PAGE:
As I watched my 12-year-old daughter smack her lips in delight with each bite of ikura (salmon roe) sushi during our recent dinner at the Sushi of Azakusa, I was once again reminded of the complexity of adolescence. This is the same child who pouts when her egg yolk is overcooked or stomps off in a fit of pique if her parents suggest she cut her bangs (the ones that just about completely cover her beautiful face).
Not only did she eat the octopus that came with the Azakusa Makunouchi ($19.75) combination, but she discussed exactly the prospect of sitting next time at the sushi bar so she could watch the sushi chef prepare the specialties from the lengthy list on the menu. I don't question her ability to eat her share of the $10 per person minimum without any of the squeamishness that has plagued some of our other family dining-out experiences.Maybe french fries and ketchup should be replaced by sushi and sashimi as one of the staples in our secondary schools as we compete with the Japanese. It may even explain why many of our adolescents act in such a direct contrast to their Japanese counterparts.
Of course the allure of the new and different is most likely the reason adolescents, like many adults, find life worth living, rather than reacting against.
Of the Japanese restaurants we have sampled around town, Sushi of Azakusa is the one that has the most that is new and different on its menu. In addition to traditional favorites, such as teriyaki, tempura and sukiyaki, the engaging menu offers mirugai-yaki (baked giant clam), tako-ten (octopus tempura), yawara-gani (soft shell crab), and tiger's eye (cooked squid rolled with salmon). And these are just a few of the items from the lengthy appetizer list.
Dinner specialties include spicy Korean barbecue ($10), katsu (pork cutlets) with curry ($8.25), kaki (oysters) fried ($7.65), tempura and samma or mackerel ($10.95), and ishikari nabe ($12) a Japanese style chowder with salmon. These are in addition to the tempura and teriyaki combination dinners.
The ishiki nabe was a generous bowl of rice miso broth, full of large oysters, mushrooms, chunks of napa cabbage, onions and black seaweed along with thick slices of salmon, skin, bones and all. It was like gulping up bowls of aromatic ocean air.
We were also impressed with the other soups we sampled, especially the perfectly seasoned curry udon ($7.50). It did not need the side of chili sauce that came with the large steaming bowl, since it was just spicy enough.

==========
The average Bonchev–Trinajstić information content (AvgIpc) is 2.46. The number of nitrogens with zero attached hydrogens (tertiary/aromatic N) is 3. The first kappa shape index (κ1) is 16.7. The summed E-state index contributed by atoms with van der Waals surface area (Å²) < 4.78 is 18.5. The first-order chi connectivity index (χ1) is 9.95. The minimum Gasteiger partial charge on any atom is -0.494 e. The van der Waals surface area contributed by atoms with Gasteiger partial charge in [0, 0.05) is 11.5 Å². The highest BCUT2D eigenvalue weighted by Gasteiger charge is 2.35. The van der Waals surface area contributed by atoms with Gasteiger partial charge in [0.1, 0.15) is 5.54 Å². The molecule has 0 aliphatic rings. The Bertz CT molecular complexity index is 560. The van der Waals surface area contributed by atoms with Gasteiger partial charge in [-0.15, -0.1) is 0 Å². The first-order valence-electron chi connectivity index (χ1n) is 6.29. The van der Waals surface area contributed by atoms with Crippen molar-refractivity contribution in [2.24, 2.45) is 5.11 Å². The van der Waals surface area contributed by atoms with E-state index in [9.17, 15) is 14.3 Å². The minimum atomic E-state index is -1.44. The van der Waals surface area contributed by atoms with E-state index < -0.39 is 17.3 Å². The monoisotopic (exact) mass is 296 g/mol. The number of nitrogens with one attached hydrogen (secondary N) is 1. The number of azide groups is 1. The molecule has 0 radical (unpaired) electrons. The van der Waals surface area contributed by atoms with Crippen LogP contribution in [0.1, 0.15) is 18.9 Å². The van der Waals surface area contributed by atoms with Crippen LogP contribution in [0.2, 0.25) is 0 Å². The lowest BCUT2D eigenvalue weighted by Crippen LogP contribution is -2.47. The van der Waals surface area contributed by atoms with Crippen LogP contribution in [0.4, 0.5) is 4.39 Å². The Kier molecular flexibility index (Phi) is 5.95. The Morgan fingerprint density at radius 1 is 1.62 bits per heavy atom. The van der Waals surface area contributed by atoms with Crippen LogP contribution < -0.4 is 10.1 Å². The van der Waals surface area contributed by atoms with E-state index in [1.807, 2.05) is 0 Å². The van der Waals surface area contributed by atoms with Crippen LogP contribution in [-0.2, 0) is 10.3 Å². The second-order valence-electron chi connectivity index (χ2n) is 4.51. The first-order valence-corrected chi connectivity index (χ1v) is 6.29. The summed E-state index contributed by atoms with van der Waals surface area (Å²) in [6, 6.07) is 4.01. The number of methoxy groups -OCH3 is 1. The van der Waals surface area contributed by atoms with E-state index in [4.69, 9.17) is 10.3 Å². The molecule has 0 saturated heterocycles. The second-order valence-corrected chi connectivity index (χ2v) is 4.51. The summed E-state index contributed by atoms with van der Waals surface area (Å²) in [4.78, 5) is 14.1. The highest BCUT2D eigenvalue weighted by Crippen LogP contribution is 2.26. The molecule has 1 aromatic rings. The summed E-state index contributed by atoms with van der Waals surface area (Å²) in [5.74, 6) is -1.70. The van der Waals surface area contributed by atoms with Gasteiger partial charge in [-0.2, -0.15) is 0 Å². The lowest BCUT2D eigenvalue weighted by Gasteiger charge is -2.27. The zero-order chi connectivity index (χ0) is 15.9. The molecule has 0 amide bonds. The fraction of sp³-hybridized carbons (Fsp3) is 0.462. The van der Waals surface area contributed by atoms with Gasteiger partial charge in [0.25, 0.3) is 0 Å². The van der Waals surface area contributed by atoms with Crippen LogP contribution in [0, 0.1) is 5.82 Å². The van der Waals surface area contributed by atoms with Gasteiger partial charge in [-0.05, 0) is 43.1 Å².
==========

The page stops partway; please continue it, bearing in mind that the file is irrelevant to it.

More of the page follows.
Besides the hand-rolled (nigiri) sushi and makimono (rolled) sushi resting on a bed of shredded daikon, the large tray with the combination dinner included several pieces of a very good chicken teriyaki and negima. Negima is broiled beef rolled, filled with blanched scallions and thin pieces of carrots sliced. It was both colorful and delicious.
Another treat with the large combination was a serving of goma-ae, spinach marinated in sesame oil and sake. The dinner also had several large pieces of tempura including shrimp, yam, carrots, green pepper, onion and potato. The batter was crispy and the pieces served hot.
Combination dinners come with pickled vegetables; a slightly sweet miso broth with scallions, seaweed and tiny cubes of tofu; and a mixed green salad with a mild creamy dressing.
Usually, one can get a quick fix on a restaurant with a tour of the kitchen. Sushi bars make that a regular feature as well as guide to the different choices. While using the restrooms in the rear of the Sushi of Asakusa, we not only saw a clean kitchen but gazed at a mural of children from around the world at play surrounded with sunshine, puffy clouds and rainbows.
The same warm spirit was evident with the personal service, comfortable and clean decor, and colorful and flavorful food we experienced at Sushi of Azakusa.
Rating: * * * * *
Sushi of Azakusa, 321 S. Main, 364-7142. Open 7 days a week. Lunch served Monday through Friday, 11:30 a.m. until 2:30 p.m.; from 12 noon until 2:30 p.m. on Saturday. Dinner, Monday through Thursday, 6 p.m. until 10:30 p.m.; until midnight on Friday and Saturday. Open Sunday from 5 p.m. until 9 p.m. Accepts major credit cards. No reservations accepted. Karaoke room (singalong entertainment) requires advance reservation.